In a move that rattled stock markets across the globe, Canada arrested Chinese technology firm Huawei’s Chief Financial Officer Meng Wanzhou on Thursday.
Canadian authorities have not provided details about her arrest but she is scheduled to appear in court for a hearing over extradition to the U.S. Meng is the daughter of the company's founder Ren Zhengfei, an ex-army officer with China’s PLA.
Huawei is China’s and the world’s biggest technology equipment firm as it manufactures hardware used by other firms across “170 countries.” However, governments have become increasingly concerned over Huawei’s close ties to the Chinese government. There are reports of Huawei doing the Chinese government’s bidding when it comes to circumventing sanctions and doing business with North Korea and Iran.
This year two governments have banned Huawei’s hardware from being used in any critical infrastructure. The U.S. Department of Defense said using the devices could be a security risk. “Huawei and ZTE devices may pose an unacceptable risk to the department’s personnel, information and mission,” a Pentagon spokesperson said in a statement. “In light of this information, it was not prudent for the department’s exchanges to continue selling them.”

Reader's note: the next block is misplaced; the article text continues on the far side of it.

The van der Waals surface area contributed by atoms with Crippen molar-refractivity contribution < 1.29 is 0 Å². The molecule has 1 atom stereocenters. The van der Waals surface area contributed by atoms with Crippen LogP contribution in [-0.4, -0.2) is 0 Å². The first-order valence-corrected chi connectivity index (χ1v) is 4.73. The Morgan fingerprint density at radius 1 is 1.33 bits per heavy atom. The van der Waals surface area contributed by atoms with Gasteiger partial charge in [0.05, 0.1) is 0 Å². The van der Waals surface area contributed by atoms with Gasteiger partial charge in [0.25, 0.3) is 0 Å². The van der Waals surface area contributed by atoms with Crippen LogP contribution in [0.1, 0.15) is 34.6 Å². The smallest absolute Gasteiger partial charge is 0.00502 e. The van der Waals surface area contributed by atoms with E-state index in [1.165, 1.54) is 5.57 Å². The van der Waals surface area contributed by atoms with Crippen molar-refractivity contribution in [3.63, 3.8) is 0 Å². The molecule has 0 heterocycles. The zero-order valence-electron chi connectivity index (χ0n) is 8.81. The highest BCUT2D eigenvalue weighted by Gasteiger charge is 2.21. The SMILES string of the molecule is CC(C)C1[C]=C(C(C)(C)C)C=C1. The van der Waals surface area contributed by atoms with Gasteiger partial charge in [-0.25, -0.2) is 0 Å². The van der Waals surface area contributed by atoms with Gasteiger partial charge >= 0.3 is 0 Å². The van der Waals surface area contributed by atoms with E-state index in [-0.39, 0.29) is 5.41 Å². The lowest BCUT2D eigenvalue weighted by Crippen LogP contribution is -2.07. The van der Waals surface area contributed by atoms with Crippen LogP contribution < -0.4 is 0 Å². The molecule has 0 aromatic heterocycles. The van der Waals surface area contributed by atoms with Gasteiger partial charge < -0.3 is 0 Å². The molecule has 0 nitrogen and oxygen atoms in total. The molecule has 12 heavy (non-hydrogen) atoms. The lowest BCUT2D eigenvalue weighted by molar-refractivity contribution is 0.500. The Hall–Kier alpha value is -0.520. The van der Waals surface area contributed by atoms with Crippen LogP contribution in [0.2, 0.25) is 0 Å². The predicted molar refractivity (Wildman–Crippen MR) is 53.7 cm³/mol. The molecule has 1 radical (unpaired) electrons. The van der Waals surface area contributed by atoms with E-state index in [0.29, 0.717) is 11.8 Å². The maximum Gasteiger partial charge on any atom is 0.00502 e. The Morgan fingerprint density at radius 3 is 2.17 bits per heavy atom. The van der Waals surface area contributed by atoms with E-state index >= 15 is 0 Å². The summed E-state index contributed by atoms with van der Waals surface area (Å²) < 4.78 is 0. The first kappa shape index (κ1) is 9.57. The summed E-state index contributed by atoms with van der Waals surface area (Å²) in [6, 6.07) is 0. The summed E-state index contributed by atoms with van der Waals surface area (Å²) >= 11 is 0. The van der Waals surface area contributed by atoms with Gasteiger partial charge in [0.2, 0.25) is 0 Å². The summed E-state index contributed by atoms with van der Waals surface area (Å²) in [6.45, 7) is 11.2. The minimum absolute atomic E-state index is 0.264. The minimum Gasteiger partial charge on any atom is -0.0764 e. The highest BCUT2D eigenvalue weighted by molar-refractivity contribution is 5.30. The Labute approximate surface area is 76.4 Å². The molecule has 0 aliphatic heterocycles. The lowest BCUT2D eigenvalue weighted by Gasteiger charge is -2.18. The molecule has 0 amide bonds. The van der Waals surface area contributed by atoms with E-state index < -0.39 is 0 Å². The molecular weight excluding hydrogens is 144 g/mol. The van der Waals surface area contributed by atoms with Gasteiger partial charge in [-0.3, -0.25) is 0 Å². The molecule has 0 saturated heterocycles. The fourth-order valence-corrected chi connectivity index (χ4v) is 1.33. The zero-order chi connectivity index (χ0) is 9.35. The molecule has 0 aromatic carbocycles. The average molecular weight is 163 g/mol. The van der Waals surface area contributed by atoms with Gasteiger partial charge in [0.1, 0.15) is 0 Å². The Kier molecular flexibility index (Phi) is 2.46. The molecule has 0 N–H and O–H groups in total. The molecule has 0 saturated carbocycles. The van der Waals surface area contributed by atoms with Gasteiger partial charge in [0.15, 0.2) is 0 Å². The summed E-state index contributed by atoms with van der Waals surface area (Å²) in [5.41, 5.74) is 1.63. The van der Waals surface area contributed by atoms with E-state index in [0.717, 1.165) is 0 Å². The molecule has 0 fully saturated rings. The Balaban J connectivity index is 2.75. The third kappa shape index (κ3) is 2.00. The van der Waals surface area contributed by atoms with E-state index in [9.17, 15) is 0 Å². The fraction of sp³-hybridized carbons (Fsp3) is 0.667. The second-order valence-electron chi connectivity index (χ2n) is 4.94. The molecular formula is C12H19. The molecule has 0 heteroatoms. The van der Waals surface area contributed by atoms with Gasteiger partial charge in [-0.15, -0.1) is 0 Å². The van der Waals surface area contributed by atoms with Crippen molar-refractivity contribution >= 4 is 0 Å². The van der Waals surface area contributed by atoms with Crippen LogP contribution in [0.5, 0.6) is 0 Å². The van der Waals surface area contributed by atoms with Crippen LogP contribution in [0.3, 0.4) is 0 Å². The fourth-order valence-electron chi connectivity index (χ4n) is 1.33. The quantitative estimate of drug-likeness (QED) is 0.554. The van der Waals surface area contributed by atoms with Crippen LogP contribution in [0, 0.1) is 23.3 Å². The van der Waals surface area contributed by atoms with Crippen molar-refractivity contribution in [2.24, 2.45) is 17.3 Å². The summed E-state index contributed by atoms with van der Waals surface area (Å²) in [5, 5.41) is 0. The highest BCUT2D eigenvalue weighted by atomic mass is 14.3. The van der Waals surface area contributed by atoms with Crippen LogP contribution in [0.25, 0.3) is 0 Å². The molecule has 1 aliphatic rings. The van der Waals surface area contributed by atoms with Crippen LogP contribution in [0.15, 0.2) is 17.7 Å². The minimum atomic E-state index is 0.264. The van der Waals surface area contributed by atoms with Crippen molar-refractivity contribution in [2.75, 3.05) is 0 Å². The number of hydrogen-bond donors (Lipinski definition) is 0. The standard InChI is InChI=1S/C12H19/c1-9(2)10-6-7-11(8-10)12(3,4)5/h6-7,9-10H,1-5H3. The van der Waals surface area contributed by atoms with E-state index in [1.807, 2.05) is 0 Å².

The U.S. had also banned Huawei in 2014 from bidding for US government contracts.
In August this year, the Australian government barred Huawei from supplying equipment to Australia’s 5G network, again citing national security. Soon after, New Zealand’s security services also blocked Huawei from supplying mobile network kit to a domestic company on national security grounds in November.
There are reports that in the UK, telecom firm BT is removing Huawei equipment from key areas of its 4G network.
These governments have acted after China passed a national intelligence law that requires all organisations and citizens to assist the country’s spy agencies. Countries hence fear that Huawei could create a back-door entry into its devices that could be used by China’s spy agencies.
Compounding the above fears, U.S. has been investigating Huawei since 2014 for illegally shipping hardware to Iran and other countries in violation of US export and sanctions laws.
Meng was promoted as vice chair on a rotating basis, a move many took as a sign that she was being groomed to take over the company. In this light, her arrest seems to be sending a stark message to China.
The Chinese embassy in Canada released a statement saying China, “firmly opposes and strongly protests over such kind of actions which seriously harmed the human rights of the victim.”